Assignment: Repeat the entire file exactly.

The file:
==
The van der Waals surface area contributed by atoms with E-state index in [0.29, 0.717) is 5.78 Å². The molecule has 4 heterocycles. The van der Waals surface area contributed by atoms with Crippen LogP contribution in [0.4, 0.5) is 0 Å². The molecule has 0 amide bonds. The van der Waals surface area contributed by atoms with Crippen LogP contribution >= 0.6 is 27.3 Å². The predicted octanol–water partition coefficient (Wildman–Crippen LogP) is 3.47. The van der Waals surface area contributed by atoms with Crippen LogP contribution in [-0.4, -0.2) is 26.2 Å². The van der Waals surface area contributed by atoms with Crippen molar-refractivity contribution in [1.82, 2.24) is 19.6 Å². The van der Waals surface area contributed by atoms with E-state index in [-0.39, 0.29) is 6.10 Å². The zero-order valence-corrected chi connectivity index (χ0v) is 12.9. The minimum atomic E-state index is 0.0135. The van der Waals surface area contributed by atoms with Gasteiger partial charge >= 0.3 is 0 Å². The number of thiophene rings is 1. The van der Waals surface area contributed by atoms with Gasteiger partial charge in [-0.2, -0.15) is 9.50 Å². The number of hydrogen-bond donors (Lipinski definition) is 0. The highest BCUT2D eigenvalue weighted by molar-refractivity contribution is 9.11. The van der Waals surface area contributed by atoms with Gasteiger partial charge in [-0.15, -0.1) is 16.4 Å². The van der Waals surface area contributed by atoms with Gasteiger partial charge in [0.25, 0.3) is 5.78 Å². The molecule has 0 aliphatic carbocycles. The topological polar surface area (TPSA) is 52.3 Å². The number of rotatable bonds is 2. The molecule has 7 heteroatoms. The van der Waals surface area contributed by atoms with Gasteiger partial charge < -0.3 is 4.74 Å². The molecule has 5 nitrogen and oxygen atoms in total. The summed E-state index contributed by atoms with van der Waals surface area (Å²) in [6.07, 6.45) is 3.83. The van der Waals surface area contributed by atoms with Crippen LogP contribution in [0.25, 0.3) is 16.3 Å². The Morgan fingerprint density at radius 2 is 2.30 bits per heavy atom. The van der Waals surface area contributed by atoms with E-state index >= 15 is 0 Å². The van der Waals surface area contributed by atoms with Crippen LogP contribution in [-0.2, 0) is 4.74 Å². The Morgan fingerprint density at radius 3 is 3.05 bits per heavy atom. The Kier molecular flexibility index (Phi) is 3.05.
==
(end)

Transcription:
The van der Waals surface area contributed by atoms with E-state index in [0.29, 0.717) is 5.78 Å². The molecule has 4 heterocycles. The van der Waals surface area contributed by atoms with Crippen LogP contribution in [0.4, 0.5) is 0 Å². The molecule has 0 amide bonds. The van der Waals surface area contributed by atoms with Crippen LogP contribution >= 0.6 is 27.3 Å². The predicted octanol–water partition coefficient (Wildman–Crippen LogP) is 3.47. The van der Waals surface area contributed by atoms with Crippen LogP contribution in [-0.4, -0.2) is 26.2 Å². The van der Waals surface area contributed by atoms with Crippen molar-refractivity contribution in [1.82, 2.24) is 19.6 Å². The van der Waals surface area contributed by atoms with E-state index in [-0.39, 0.29) is 6.10 Å². The zero-order valence-corrected chi connectivity index (χ0v) is 12.9. The minimum atomic E-state index is 0.0135. The van der Waals surface area contributed by atoms with Gasteiger partial charge >= 0.3 is 0 Å². The number of thiophene rings is 1. The van der Waals surface area contributed by atoms with Gasteiger partial charge in [-0.2, -0.15) is 9.50 Å². The number of hydrogen-bond donors (Lipinski definition) is 0. The highest BCUT2D eigenvalue weighted by molar-refractivity contribution is 9.11. The van der Waals surface area contributed by atoms with Gasteiger partial charge in [-0.15, -0.1) is 16.4 Å². The van der Waals surface area contributed by atoms with Gasteiger partial charge in [0.25, 0.3) is 5.78 Å². The molecule has 0 aliphatic carbocycles. The topological polar surface area (TPSA) is 52.3 Å². The number of rotatable bonds is 2. The molecule has 7 heteroatoms. The van der Waals surface area contributed by atoms with Gasteiger partial charge < -0.3 is 4.74 Å². The molecule has 5 nitrogen and oxygen atoms in total. The summed E-state index contributed by atoms with van der Waals surface area (Å²) in [6.07, 6.45) is 3.83. The van der Waals surface area contributed by atoms with Crippen LogP contribution in [0.25, 0.3) is 16.3 Å². The Morgan fingerprint density at radius 2 is 2.30 bits per heavy atom. The van der Waals surface area contributed by atoms with E-state index >= 15 is 0 Å². The van der Waals surface area contributed by atoms with Crippen LogP contribution in [-0.2, 0) is 4.74 Å². The Morgan fingerprint density at radius 3 is 3.05 bits per heavy atom. The Kier molecular flexibility index (Phi) is 3.05.